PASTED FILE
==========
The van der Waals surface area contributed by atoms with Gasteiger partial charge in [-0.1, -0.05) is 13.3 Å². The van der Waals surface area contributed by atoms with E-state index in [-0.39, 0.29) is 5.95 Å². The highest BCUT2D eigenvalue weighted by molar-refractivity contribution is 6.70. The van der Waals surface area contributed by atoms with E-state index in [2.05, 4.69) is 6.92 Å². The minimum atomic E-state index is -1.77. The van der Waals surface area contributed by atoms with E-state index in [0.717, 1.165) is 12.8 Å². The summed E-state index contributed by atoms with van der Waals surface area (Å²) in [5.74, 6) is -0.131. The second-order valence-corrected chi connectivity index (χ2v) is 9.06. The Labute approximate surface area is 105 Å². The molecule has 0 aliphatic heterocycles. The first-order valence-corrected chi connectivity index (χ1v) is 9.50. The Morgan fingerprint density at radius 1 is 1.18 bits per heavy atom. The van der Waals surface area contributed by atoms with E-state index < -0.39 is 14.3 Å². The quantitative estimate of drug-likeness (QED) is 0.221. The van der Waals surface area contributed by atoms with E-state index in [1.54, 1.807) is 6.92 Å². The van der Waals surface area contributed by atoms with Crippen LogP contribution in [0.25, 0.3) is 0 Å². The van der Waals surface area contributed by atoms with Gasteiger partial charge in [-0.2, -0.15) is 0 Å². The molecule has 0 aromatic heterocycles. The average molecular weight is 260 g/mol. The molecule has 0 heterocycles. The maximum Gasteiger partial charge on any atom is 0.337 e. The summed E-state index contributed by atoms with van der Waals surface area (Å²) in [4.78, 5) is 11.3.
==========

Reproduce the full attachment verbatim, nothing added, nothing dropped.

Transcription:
The van der Waals surface area contributed by atoms with Gasteiger partial charge in [-0.1, -0.05) is 13.3 Å². The van der Waals surface area contributed by atoms with E-state index in [-0.39, 0.29) is 5.95 Å². The highest BCUT2D eigenvalue weighted by molar-refractivity contribution is 6.70. The van der Waals surface area contributed by atoms with E-state index in [2.05, 4.69) is 6.92 Å². The minimum atomic E-state index is -1.77. The van der Waals surface area contributed by atoms with E-state index in [0.717, 1.165) is 12.8 Å². The summed E-state index contributed by atoms with van der Waals surface area (Å²) in [5.74, 6) is -0.131. The second-order valence-corrected chi connectivity index (χ2v) is 9.06. The Labute approximate surface area is 105 Å². The molecule has 0 aliphatic heterocycles. The first-order valence-corrected chi connectivity index (χ1v) is 9.50. The Morgan fingerprint density at radius 1 is 1.18 bits per heavy atom. The van der Waals surface area contributed by atoms with E-state index < -0.39 is 14.3 Å². The quantitative estimate of drug-likeness (QED) is 0.221. The van der Waals surface area contributed by atoms with E-state index in [1.54, 1.807) is 6.92 Å². The van der Waals surface area contributed by atoms with Crippen LogP contribution in [0.25, 0.3) is 0 Å². The van der Waals surface area contributed by atoms with Gasteiger partial charge in [-0.2, -0.15) is 0 Å². The molecule has 0 aromatic heterocycles. The average molecular weight is 260 g/mol. The molecule has 0 heterocycles. The maximum Gasteiger partial charge on any atom is 0.337 e. The summed E-state index contributed by atoms with van der Waals surface area (Å²) in [4.78, 5) is 11.3.